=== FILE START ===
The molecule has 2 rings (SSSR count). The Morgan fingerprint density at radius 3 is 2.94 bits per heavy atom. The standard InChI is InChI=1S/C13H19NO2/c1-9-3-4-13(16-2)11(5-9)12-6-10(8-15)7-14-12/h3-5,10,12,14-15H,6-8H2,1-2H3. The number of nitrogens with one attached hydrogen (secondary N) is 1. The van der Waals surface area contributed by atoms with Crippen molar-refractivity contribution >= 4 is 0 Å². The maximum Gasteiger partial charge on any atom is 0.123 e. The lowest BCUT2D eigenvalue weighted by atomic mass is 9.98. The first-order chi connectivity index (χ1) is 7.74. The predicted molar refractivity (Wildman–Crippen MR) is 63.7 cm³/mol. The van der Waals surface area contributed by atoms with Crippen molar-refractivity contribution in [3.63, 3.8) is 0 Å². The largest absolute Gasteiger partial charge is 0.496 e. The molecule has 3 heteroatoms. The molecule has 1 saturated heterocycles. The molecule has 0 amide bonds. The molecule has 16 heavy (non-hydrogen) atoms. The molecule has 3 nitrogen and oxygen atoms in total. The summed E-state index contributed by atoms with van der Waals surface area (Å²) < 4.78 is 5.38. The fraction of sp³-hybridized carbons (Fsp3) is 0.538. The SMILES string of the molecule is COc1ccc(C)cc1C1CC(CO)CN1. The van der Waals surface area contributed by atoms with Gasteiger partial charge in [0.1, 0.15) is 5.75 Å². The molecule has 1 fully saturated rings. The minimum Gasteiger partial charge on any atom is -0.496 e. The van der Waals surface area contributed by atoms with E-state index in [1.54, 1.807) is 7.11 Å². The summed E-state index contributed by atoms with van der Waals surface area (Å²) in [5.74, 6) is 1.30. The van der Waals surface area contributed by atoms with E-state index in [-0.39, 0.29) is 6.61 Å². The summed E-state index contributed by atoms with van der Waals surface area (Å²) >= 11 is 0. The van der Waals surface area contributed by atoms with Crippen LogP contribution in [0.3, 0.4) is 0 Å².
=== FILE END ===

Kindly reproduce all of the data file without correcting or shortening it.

The molecule has 2 rings (SSSR count). The Morgan fingerprint density at radius 3 is 2.94 bits per heavy atom. The standard InChI is InChI=1S/C13H19NO2/c1-9-3-4-13(16-2)11(5-9)12-6-10(8-15)7-14-12/h3-5,10,12,14-15H,6-8H2,1-2H3. The number of nitrogens with one attached hydrogen (secondary N) is 1. The van der Waals surface area contributed by atoms with Crippen molar-refractivity contribution >= 4 is 0 Å². The maximum Gasteiger partial charge on any atom is 0.123 e. The lowest BCUT2D eigenvalue weighted by atomic mass is 9.98. The first-order chi connectivity index (χ1) is 7.74. The predicted molar refractivity (Wildman–Crippen MR) is 63.7 cm³/mol. The van der Waals surface area contributed by atoms with Crippen molar-refractivity contribution in [3.63, 3.8) is 0 Å². The largest absolute Gasteiger partial charge is 0.496 e. The molecule has 3 heteroatoms. The molecule has 1 saturated heterocycles. The molecule has 0 amide bonds. The molecule has 16 heavy (non-hydrogen) atoms. The molecule has 3 nitrogen and oxygen atoms in total. The summed E-state index contributed by atoms with van der Waals surface area (Å²) < 4.78 is 5.38. The fraction of sp³-hybridized carbons (Fsp3) is 0.538. The SMILES string of the molecule is COc1ccc(C)cc1C1CC(CO)CN1. The van der Waals surface area contributed by atoms with Gasteiger partial charge in [0.1, 0.15) is 5.75 Å². The molecule has 1 fully saturated rings. The minimum Gasteiger partial charge on any atom is -0.496 e. The van der Waals surface area contributed by atoms with E-state index in [1.54, 1.807) is 7.11 Å². The summed E-state index contributed by atoms with van der Waals surface area (Å²) in [5.74, 6) is 1.30. The van der Waals surface area contributed by atoms with E-state index in [-0.39, 0.29) is 6.61 Å². The summed E-state index contributed by atoms with van der Waals surface area (Å²) >= 11 is 0. The van der Waals surface area contributed by atoms with Crippen LogP contribution in [0.3, 0.4) is 0 Å².